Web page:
David C. Gray, JD, PhD, MA, the Jacob A. France Professor of Law at the Francis King Carey School of Law, was feted as Researcher of the Year, gaining widespread praise as a national expert on the Fourth Amendment and for impactful research in which he artfully mixes his background in law and philosophy. Gray is the author of The Fourth Amendment in an Age of Surveillance and has been among the most cited scholars from the Carey School of Law since joining the faculty in 2008.
Michelle G. Giglio, PhD, associate professor at the School of Medicine (SOM), was named Public Servant of the Year for her tireless efforts to promote and present STEM (science, technology, engineering, and math) education outreach programs to underserved students in Baltimore. Also the academic and outreach coordinator at SOM’s Institute for Genome Sciences, Giglio is active in UMB’s CURE Scholars Program, organizing summer camps and other programs for the initiative that works to prepare sixth- to 12th-grade students in West Baltimore for research, STEM, and health care careers.
The Educator of the Year makes an impact at two UMB schools. Francis B. Palumbo, PhD, JD, MS, professor in the Department of Pharmaceutical Health Services Research at the School of Pharmacy (SOP), is a licensed pharmacist who possesses years of practical experience, a PhD, and a law degree. Palumbo also is executive director of SOP’s Center on Drugs and Public Policy and teaches a popular course in food and drug law at the Carey School of Law.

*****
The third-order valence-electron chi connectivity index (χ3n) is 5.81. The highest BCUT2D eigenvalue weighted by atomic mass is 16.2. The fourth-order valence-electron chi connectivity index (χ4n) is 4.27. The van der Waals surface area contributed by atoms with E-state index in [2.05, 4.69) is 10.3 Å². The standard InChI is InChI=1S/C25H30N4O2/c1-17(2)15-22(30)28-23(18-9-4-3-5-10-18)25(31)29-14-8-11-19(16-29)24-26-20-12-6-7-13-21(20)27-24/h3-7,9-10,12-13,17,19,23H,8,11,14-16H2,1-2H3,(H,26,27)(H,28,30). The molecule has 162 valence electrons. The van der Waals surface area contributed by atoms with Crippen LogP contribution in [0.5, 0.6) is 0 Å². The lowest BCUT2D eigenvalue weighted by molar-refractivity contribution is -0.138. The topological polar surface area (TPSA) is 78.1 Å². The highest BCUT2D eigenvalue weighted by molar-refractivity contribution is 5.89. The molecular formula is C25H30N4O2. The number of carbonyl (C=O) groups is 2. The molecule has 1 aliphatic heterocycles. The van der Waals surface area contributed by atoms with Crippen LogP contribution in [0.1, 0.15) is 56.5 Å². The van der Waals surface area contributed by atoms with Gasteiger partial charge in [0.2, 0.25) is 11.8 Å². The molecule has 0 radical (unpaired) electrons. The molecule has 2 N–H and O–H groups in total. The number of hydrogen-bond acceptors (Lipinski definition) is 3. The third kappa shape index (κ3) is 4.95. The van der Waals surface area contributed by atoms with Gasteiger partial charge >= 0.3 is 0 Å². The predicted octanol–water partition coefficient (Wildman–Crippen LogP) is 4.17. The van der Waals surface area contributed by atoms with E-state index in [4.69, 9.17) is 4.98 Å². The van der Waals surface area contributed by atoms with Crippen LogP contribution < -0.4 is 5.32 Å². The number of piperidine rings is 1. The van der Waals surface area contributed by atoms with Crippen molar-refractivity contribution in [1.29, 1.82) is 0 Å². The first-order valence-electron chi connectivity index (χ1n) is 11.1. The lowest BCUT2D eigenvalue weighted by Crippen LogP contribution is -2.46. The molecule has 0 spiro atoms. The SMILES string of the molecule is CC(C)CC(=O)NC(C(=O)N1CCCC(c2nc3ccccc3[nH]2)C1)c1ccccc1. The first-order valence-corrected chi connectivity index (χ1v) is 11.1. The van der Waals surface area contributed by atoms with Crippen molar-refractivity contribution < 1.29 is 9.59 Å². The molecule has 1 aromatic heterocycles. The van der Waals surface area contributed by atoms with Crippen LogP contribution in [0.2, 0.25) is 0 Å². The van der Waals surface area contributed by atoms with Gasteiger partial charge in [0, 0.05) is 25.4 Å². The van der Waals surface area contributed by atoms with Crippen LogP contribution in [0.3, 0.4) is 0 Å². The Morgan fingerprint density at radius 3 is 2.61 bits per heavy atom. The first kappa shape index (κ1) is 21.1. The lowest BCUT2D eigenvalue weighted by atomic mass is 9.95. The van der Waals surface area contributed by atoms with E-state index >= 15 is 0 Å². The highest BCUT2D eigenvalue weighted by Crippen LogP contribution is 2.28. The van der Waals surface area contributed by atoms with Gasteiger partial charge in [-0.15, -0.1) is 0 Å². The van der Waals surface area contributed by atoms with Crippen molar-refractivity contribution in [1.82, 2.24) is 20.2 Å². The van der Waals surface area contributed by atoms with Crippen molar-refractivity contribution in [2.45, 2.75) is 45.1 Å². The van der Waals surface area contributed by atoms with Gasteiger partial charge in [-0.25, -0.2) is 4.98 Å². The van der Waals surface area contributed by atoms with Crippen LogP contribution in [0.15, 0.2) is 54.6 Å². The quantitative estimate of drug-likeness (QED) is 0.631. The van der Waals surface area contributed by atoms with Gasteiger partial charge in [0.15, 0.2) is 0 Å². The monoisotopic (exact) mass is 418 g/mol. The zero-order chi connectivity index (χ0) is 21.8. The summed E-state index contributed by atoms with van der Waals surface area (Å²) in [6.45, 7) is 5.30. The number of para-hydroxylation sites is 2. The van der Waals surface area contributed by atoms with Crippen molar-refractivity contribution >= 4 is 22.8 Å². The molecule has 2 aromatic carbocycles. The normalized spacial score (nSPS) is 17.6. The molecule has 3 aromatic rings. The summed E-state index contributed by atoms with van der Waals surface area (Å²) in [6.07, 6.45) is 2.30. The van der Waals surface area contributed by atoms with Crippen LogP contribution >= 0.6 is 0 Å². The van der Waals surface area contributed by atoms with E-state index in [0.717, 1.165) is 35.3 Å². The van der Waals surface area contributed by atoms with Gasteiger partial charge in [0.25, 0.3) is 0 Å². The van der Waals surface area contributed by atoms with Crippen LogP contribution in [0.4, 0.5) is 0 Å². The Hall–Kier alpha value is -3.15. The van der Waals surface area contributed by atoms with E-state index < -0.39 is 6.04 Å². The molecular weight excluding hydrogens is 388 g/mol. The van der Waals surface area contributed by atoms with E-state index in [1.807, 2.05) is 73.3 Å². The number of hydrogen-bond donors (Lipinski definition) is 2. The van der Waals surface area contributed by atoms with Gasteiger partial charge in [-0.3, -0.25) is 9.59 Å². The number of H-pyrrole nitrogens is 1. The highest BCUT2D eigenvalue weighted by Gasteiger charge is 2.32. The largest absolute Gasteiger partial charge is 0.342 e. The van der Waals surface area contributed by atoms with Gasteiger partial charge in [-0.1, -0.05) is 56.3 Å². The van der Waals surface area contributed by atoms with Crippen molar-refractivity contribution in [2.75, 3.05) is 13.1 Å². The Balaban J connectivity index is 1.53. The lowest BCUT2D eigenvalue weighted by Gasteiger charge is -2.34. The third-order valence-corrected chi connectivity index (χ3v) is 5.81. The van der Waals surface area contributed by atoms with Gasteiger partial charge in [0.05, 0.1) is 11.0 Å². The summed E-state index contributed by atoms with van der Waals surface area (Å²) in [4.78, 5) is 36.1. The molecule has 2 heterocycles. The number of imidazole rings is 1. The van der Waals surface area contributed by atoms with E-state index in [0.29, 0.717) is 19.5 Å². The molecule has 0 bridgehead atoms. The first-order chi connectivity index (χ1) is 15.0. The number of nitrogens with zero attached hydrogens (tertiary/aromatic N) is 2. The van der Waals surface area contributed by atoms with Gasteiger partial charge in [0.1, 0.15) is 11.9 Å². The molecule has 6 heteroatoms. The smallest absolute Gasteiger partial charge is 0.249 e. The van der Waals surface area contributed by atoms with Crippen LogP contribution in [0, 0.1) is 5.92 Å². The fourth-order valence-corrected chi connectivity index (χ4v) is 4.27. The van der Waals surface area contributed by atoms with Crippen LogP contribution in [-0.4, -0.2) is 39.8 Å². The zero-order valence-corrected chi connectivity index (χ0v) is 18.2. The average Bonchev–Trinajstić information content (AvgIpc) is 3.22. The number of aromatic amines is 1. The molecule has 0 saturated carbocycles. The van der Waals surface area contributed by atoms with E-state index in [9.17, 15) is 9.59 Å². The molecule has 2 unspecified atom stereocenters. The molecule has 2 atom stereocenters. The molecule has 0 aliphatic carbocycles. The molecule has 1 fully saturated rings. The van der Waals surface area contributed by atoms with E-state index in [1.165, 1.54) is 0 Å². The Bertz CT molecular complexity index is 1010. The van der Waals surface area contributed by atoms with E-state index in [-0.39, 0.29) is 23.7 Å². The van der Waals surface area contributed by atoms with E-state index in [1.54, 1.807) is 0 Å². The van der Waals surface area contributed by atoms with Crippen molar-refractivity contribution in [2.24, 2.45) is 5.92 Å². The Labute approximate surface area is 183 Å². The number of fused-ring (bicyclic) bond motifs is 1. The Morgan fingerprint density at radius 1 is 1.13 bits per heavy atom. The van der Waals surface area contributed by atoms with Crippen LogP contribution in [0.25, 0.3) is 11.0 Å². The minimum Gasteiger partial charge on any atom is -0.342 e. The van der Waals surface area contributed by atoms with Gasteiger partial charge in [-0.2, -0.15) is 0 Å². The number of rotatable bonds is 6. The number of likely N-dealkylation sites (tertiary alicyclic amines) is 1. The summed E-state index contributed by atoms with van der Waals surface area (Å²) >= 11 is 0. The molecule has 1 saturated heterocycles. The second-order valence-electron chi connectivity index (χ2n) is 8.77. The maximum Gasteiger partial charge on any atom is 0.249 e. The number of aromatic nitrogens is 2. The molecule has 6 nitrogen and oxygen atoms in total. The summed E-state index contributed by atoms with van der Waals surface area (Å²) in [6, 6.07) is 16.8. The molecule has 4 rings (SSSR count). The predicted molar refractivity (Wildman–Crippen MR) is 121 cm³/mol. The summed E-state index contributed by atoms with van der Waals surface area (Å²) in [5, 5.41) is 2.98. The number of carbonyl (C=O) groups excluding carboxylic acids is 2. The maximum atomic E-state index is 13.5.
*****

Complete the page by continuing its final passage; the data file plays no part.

UMBF recognized Theo C. Rodgers, MBA, with its 2019 Distinguished Service Award, which honors the outstanding achievements of a volunteer who has substantially contributed to enhancing and sustaining the University. A longtime leader in the community and an advocate for youth, Rodgers was an inaugural benefactor in establishing UMBPAL, which fosters engagement and goodwill between University police and community youths. UMBF chair Harry Knipp, MD ’76, FACR, handed the award to Rodgers after heaping praise upon the 16-year member of the foundation.
“During his time on the board, Theo has been a source of extremely effective leadership, offering advice, perspective, and proactive collaboration on a host of initiatives serving our great University,” Knipp said. “But Theo has provided much more than advice and counsel. His significant philanthropy to UMB has strengthened a number of our programs, and he has served in a broader fashion to the city as a member of the Baltimore Community Foundation and a supporter of the Baltimore Education Scholarship Trust and the Healthy Neighborhoods initiative. Thank you, Theo, for setting stellar example for us to emulate.”
Earlier in the evening, emcee Denise Koch of WJZ-TV introduced Knipp as part of the first class of UMBF’s Catalysts for Excellence, chosen for exemplifying “powerful advocacy for success, achievement, and philanthropy for their respective schools while serving as visionaries for future progress.”
- Robert Ord, DDS, MD, FRCS, FACS, MS, School of Dentistry
- Robert J. Kim, JD ’83, Carey School of Law
- Harry Knipp, MD ’76, FACR, School of Medicine
- Elizabeth “Beth” O’Connell, MS ’74, BSN ’73, School of Nursing
- Terry Gyi, BSP ’83, PharmD ’06, School of Pharmacy
- Betsy Krieger, MSW ’83, and David Kandel, MSW ’83, School of Social Work
After the awards presentations, the attendees enjoyed a dessert social with tasty snacks and enjoyed the music of the Sounds Good! jazz ensemble.
Learn more about the award winners and Founders Week.